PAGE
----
This morning I returned to the diner for coffee and chatted with Kim Morse, the woman who cooked dinner for us. She has very recently purchased the diner, and is renaming it "The Willow Woman Diner". She in fact is pretty willowy, that is, flexible and strong. Kim looks like life has been hard, but she still has beauty in her eyes, and her attitude is terrific. She has some visions on how to change the menu, but she said that they have to use up what was in the cooler and on order first. She loves the local produce that is available in the short summer months. Her soup is a borrowed recipe from a Thai pull-through diner about one hundred miles up the road. I congratulated her on the good dinner and said that things were pretty busy when we left. "Oh, you should have stuck around. We had some real excitement around 10:30. Apparently the horse belonging to another local up the road went prancing down the highway in front of the RV Park. That set the cell phones buzzing and soon someone road the horse bareback for a few miles to return it to the owner. Anyone who happens on
The driver of our shuttle yesterday was pretty sure she didn't want to go to a wedding that she was committed to later this week. "He is such a nice man, and none of us can imagine why he is marrying his fiancé. He is forty and she is sixty. My husband said if she was hot, that would be one thing, but that isn't the case. She did hard drugs for thirty years, and some of us think she is still doing them. She is terrible to his kids. We are thinking of giving them a rafting trip on the
Wednesday, July 14, 2010
Saturday, July 10, 2010
Sunday, July 4, 2010
Saturday, July 3, 2010
McLaren Glacier, 63d 20s latitude, 146d 30s longitude, feeds the McLaren River, and it passes like a sleepy python through an enormous grassy valley, mostly above tree line. We hiked along an ATV road near McLaren pass summit, heading towards Osar Lakes. The weather held up, and we were treated to vistas unknown within our experience. At the end of the hike, Mary noticed a female Willow Ptarmigan in summer colors with three chicks. Ma P looked like she would make a tasty addition to the stew pot.
Unsatisfied with our
The cigar afternoon at a nice campsite provides an opportunity for the mind to slow, and to consider the many impressions of
Alaskans love their salmon runs up select rivers, such as the Kenai. People stand twenty feet apart, casting a limited distance so as not to foul a neighbor. Twenty miles away there is no-one and we get a terrific state campground to ourselves.
Alaskans love their RV's, their ATV's, and presumably their snowmobiles. We met a nice family, three girls and a three year old boy, from
Alaskans are friendly, offering tips to the visitor on where to go. One of these conversations led to our idyllic campsite overlooking the Susutna. As this is being written, an ATV rider stopped to ask Mary about his lost dog, a Chow/Setter mix. He is camped about two miles up the road and may have another family grouping down the road. At any rate he and his friends keep burning gas going back and forth, back and forth.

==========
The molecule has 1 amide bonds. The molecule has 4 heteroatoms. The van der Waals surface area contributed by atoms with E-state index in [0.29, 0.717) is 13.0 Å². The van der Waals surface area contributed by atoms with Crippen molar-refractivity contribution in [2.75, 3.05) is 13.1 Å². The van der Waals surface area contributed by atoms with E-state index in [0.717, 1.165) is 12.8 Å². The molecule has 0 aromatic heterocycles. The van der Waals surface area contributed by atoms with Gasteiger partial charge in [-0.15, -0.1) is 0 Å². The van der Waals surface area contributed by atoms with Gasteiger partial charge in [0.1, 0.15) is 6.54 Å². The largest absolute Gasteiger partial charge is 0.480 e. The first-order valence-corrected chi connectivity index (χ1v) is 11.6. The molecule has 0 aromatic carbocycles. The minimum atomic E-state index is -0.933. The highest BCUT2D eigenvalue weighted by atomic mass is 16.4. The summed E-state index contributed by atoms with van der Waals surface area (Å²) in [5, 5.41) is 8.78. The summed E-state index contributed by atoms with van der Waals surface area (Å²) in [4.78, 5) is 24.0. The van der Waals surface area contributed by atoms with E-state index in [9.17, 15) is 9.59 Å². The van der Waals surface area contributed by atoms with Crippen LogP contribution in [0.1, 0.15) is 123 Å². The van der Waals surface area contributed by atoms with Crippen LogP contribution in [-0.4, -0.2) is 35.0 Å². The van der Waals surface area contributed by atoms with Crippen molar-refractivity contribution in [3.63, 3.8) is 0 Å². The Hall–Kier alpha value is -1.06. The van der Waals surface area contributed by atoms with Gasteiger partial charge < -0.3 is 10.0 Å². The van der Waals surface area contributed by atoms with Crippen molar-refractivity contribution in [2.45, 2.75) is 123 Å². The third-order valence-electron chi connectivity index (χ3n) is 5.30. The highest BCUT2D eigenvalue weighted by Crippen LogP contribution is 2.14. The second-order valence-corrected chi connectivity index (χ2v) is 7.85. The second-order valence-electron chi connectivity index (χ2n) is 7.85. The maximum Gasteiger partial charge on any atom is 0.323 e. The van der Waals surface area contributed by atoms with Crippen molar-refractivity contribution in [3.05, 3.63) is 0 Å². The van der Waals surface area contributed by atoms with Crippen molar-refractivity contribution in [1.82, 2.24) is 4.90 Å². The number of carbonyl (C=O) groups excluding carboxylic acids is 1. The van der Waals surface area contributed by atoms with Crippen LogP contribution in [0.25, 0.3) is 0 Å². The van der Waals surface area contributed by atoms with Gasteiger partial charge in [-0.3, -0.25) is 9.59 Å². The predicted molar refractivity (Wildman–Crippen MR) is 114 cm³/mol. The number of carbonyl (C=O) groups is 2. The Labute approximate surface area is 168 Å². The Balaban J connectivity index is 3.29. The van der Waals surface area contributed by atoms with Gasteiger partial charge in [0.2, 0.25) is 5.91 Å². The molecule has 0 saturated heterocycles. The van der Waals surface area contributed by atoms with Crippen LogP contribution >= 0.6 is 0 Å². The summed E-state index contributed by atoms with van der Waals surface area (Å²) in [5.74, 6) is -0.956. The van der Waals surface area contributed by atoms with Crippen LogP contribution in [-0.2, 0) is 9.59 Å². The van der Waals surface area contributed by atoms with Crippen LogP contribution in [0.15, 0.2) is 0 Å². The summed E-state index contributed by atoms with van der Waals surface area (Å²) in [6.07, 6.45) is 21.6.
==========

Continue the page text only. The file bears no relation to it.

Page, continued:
Political candidate signposts are every where. We have yet to see the words Republican or Democrat on any sign, but all of the candidates for State House, Congress, Senate, are pro-Alaska, pro business, pro jobs.
According to my boat captain in Homer, Greg Sutter, no-one does value added work in
Moose may be pretty rare. We finally got a good sighting west of the
June 29, 2010
Mary and I drove east of Anchor Point ( on the
Nikolaevsk has a beautiful three domed Russian church, St. Nicholas, guarded by Archangels Michael and Gabriel. We had read about a Russian restaurant in the village, the Samovar, and found it. It was run by a dynamo woman named Nina Felkikov, who is excellent at making the tourist part with his money.
She reminds me of my step mother Sandra in many ways. She is forward, orders everyone around, and puts on a great feast of borscht, piroshky, and pelmeny. We ate Russian style, meaning that Nina put Russian costumes on us, and took many photographs with our cameras, then sat us down for the excellent meal. She bustled around taking care of us and another two couples who showed up around the same time. Her English is good but accented much like many of my Russian relatives. Her speaking is staccato, "two minutes until food, thirty seconds until you take this picture, two minutes to get this garment on and take more pictures, thirty seconds to sit down and eat."
Nina's restaurant is chocked full of bric-a-brac, and we walked away with two lacquered Russian soup spoons as well as some good memories. Nina played a CD with Russian music and I promised to send her another CD with Sandra's singing of Russian gypsy music.
Nina is an electrical engineer (
Nikolaevsk is a pretty basic place. There are several ordinary looking houses, but a few have lace curtains and blue roofs, very much in keeping with Old Russian custom. In the long winters people come to snowmobile in the area. For all I know, Nina keeps them warm with borscht.
After this experience Mary and I had difficulty staying awake with the short drive to our campground, and this was so even with no vodka at the meal. We took two pounds of frozen pelmeny with us and dined on some of them at our camper dinner this evening.